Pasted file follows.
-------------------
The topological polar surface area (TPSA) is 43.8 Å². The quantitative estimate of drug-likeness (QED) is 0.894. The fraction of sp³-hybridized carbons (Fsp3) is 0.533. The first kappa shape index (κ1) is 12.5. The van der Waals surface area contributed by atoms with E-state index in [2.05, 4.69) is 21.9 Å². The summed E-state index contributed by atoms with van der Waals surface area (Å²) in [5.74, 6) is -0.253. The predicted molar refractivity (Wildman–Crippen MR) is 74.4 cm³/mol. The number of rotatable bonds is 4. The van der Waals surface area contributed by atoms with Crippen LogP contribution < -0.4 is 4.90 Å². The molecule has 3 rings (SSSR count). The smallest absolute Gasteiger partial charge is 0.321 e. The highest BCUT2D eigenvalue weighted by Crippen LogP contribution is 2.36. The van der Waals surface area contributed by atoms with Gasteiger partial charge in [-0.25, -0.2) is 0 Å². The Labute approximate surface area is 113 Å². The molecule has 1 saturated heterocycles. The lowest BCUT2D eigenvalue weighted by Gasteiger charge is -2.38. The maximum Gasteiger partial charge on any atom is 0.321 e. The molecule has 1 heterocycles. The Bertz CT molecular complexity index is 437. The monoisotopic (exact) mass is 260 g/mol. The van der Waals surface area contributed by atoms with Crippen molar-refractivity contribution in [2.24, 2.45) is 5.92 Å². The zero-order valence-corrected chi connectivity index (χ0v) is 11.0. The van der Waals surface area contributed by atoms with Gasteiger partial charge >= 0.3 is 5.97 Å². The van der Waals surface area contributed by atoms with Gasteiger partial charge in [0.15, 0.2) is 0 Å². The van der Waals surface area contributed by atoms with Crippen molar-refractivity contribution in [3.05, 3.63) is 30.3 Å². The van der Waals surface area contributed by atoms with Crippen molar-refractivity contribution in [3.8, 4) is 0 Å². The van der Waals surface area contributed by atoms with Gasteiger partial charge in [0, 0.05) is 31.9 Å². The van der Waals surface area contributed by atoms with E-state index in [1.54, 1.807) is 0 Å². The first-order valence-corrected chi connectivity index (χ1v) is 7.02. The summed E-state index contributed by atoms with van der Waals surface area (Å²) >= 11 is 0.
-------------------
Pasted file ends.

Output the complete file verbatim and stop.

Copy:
The topological polar surface area (TPSA) is 43.8 Å². The quantitative estimate of drug-likeness (QED) is 0.894. The fraction of sp³-hybridized carbons (Fsp3) is 0.533. The first kappa shape index (κ1) is 12.5. The van der Waals surface area contributed by atoms with E-state index in [2.05, 4.69) is 21.9 Å². The summed E-state index contributed by atoms with van der Waals surface area (Å²) in [5.74, 6) is -0.253. The predicted molar refractivity (Wildman–Crippen MR) is 74.4 cm³/mol. The number of rotatable bonds is 4. The van der Waals surface area contributed by atoms with Crippen LogP contribution < -0.4 is 4.90 Å². The molecule has 3 rings (SSSR count). The smallest absolute Gasteiger partial charge is 0.321 e. The highest BCUT2D eigenvalue weighted by Crippen LogP contribution is 2.36. The van der Waals surface area contributed by atoms with Gasteiger partial charge in [-0.25, -0.2) is 0 Å². The Labute approximate surface area is 113 Å². The molecule has 1 saturated heterocycles. The lowest BCUT2D eigenvalue weighted by Gasteiger charge is -2.38. The maximum Gasteiger partial charge on any atom is 0.321 e. The molecule has 1 heterocycles. The Bertz CT molecular complexity index is 437. The monoisotopic (exact) mass is 260 g/mol. The van der Waals surface area contributed by atoms with Crippen molar-refractivity contribution in [2.24, 2.45) is 5.92 Å². The zero-order valence-corrected chi connectivity index (χ0v) is 11.0. The van der Waals surface area contributed by atoms with Gasteiger partial charge >= 0.3 is 5.97 Å². The van der Waals surface area contributed by atoms with Gasteiger partial charge in [0.15, 0.2) is 0 Å². The van der Waals surface area contributed by atoms with Crippen molar-refractivity contribution in [3.05, 3.63) is 30.3 Å². The van der Waals surface area contributed by atoms with Crippen molar-refractivity contribution in [3.8, 4) is 0 Å². The van der Waals surface area contributed by atoms with Gasteiger partial charge in [0, 0.05) is 31.9 Å². The van der Waals surface area contributed by atoms with E-state index in [1.54, 1.807) is 0 Å². The first-order valence-corrected chi connectivity index (χ1v) is 7.02. The summed E-state index contributed by atoms with van der Waals surface area (Å²) >= 11 is 0.